- Oops!Something went wrong.Please try again later.
For too long, Arizona students and teachers have lacked appropriate funding and access to high-quality tools in the classroom — particularly in critical areas of mathematics, science and technology. A decades-long, systemic underfunding of our state’s public education system left students and teachers unprepared to meet 21st century demands, even before the devastating impact of the pandemic.
But the challenges brought on by the COVID-19 pandemic have more than proven the value of funding robust education systems that work together to support students at every stage of their educational journey — from early childhood to K-12 classrooms to postsecondary opportunities. In Arizona, a strong collaboration with our state’s three public universities has enabled us to leverage much of our federal recovery funding to accelerate student learning with new resources, initiatives and high-quality professional development opportunities for educators across the state.
Last summer, as schools geared up for the first full year of learning during a pandemic, we knew educators needed extra support and training to meet the needs of students engaged in remote or hybrid learning — skills that had never been necessary for the average K-12 educator. We also knew our partners at Arizona State University are experts at delivering high-quality instruction in online or hybrid environments through ASU Prep Digital, their fully online K-12 school.
By leaning on ASU’s expertise and experience, and by using our federal recovery funds and funding from other state and philanthropic partners, we quickly launched the Arizona Virtual Teachers Institute. This online professional development program provides educators statewide with opportunities to learn the skills needed to thrive in new teaching environments and meet students’ varying needs — at no cost to them or their schools. As of last month, over 13,000 educators at more than 1,200 Arizona schools have participated in the program.
Our collaboration with university partners has grown with this new school year. Two other programs we have supported with federal recovery dollars are specifically aimed at accelerating math knowledge among vulnerable students and already paying dividends for our schools.
The Getting REAL (reengaging aspirational learners) program at the University of Arizona’s Center for the Recruitment and Retention of Mathematics Teachers weaves together professional development in both math education and social-emotional learning. The program, targeted at learners who missed more than 60 percent of school last academic year, helps teachers reengage students with foundational math skills, boosting their confidence that even if they’re behind, they can build on what they do know and be confident in their math abilities.
ASU Prep Digital’s Math Momentum program, designed to boost math and digital literacy skills in middle-schoolers, serves 5,000 students at over 40 schools severely impacted by the pandemic, with plans to expand further over the next three years. The program’s resources can be customized based on schools’ and students’ needs. Every school participating in Math Momentum is provided with a dedicated, certified virtual math educator. Additional supports vary depending on a school’s needs. In some cases, ASU provides a virtual math teacher and an instructional assistant, facilitator or long-term substitute on site who provides additional instructional support in overcrowded classes. In schools with sufficient certified math teachers on staff, learning coaches from ASU work with and assist them in delivering engaging lessons adapted to each student’s learning needs.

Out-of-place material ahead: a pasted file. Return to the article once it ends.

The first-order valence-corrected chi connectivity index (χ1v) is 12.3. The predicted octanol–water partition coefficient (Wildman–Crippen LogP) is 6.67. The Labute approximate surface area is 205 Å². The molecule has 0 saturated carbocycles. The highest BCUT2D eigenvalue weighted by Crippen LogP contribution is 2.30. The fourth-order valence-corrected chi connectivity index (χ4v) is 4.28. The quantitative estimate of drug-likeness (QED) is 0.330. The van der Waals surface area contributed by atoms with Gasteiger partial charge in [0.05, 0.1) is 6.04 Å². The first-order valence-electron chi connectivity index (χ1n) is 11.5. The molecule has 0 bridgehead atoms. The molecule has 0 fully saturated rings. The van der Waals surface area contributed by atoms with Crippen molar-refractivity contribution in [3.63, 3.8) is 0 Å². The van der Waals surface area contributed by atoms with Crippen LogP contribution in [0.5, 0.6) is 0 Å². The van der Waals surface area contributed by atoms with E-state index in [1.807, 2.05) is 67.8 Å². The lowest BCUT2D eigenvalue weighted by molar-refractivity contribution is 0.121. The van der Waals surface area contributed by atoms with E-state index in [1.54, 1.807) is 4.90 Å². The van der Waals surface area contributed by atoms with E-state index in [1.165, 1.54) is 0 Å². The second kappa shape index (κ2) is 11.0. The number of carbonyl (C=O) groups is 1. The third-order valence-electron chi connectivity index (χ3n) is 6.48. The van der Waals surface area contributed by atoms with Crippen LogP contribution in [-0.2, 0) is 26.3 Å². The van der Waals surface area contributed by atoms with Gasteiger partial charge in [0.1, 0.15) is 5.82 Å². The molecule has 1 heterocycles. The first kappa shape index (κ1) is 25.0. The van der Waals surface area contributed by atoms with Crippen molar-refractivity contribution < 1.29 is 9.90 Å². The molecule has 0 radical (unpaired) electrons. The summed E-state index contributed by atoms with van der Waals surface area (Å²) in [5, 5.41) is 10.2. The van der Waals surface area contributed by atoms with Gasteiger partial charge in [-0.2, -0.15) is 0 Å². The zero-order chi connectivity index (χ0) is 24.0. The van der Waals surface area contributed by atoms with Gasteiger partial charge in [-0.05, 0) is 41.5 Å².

While Arizona’s state universities have been in a great position to help support the existing educator workforce, they are also training hubs for the state’s future teachers. To that end, we are focusing on long-term strategies to address systemic challenges facing our education system.
For example, Northern Arizona University AZK12 Center’s New Teacher Support program is addressing our state’s teacher shortage by helping to keep novice educators in the classroom. The program provides dedicated and trained instructional mentors for new teachers during their first three years in the classroom, and a recent investment of $2.5 million in federal funds has expanded the program’s capacity from seven districts to 22, allowing the center to fund all qualifying applications this year. The 22 districts represent communities disproportionately impacted by the pandemic, as well as rural and remote areas with long-term educator recruitment and retention issues.
Many of those rural and remote schools are in districts on Native American reservations, which often face even steeper challenges, including in recruiting and retaining educators, than the rest of the state. While hiring can be difficult for these districts, data shows us that teachers who are invested in their communities stay teaching in them longer. That’s why we’ve invested in the Indigenous educator preparation programs offered by all three state universities, so we can build a better pipeline of Indigenous teachers to serve in these communities.
If we have learned anything over the last 18 months, it’s that recovery and long-term success rely heavily on collaboration. Our agency’s ability to move quickly to respond to both longstanding challenges and those exacerbated by the pandemic was possible because of our strong relationships with our higher education partners. I look forward to deepening these relationships — and developing new partnerships with many more agencies and institutions — to better serve Arizona’s educators, students and families for generations to come.
Kathy Hoffman is Arizona superintendent of public instruction.